Wrestling and Skin Conditions


Wrestling and Skin Conditions


Due to constant skin-to-skin contact, infections of the skin are a common and unfortunate part of wrestling. The most common types of skin infections include: Ring worm, Herpes simplex, Impetigo, and Staph/MRSA. The prevalence of such conditions has changed the way many people look at the sport, and there have been many misconceptions about something that arguably is one of the greatest health concerns among athletes in the 21st century.


The issue is with the lack of education about skin infections, especially in preventing and treating them. The truth is that most types of skin infections in wrestling are extremely minor and only become a major health issue if they are not cared for properly.


Preventing skin diseases is much easier than treating them. A constant effort must be made by athletes, coaches, parents, and any other figures involved in the wrestling community. This is needed to ensure that athletes are kept safe and healthy. Not only can such infections create further health complications, they can also hold athletes back from both practice and competition. This guide of 10 easy tips will help to protect wrestlers from infections that are extremely preventable.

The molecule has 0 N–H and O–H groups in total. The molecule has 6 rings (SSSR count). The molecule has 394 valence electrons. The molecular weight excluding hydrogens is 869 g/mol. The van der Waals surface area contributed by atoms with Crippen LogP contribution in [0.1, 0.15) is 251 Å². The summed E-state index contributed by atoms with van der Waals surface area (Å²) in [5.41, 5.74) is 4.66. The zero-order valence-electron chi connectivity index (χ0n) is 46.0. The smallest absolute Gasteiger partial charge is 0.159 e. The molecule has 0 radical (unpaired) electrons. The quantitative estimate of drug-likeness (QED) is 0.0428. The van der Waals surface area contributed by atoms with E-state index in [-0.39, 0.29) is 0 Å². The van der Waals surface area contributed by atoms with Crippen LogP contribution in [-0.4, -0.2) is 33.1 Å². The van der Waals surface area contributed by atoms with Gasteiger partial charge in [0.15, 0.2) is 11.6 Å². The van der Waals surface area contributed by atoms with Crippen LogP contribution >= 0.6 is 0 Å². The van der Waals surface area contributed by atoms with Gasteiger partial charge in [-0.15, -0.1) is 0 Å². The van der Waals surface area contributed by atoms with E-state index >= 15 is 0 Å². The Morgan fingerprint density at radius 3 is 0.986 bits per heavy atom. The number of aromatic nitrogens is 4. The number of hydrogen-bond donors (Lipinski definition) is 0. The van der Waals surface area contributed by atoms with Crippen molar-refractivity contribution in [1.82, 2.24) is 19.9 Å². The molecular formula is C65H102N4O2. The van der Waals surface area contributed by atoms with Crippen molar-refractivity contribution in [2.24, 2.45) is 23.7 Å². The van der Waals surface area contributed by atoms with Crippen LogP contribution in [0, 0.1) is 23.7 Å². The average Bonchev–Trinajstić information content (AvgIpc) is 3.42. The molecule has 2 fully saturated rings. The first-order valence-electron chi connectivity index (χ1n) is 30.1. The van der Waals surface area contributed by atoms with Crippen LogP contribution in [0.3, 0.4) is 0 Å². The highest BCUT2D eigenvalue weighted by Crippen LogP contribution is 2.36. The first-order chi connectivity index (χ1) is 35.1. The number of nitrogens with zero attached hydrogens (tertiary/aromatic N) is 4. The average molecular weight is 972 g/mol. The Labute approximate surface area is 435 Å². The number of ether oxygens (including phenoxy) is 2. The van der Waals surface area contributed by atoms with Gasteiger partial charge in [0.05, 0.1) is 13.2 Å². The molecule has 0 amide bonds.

Shower Immediately


The longer you wait to shower after practices and matches, the more time harmful germs are allowed to stay and grow on your skin. When showering, always use liquid antibacterial soap and a mesh scrub to ensure that you’re both killing the bacteria and limiting the amount of bacteria that can be left on your showering equipment. There are many antibacterial soaps designed specifically for wrestlers. These aren’t necessary, but they do work. Remember to thoroughly dry yourself after you shower, focusing on your feet last.


Know Your Body


Check your body daily for anything out of the norm; if it looks like it shouldn’t be there, well … it probably shouldn’t be there. Keep an eye out for red/irritated skin, scratches, peeling, bumps, itching, etc. If you do find something of concern, tell your coach right away. He or she will know the proper course of action and treatment.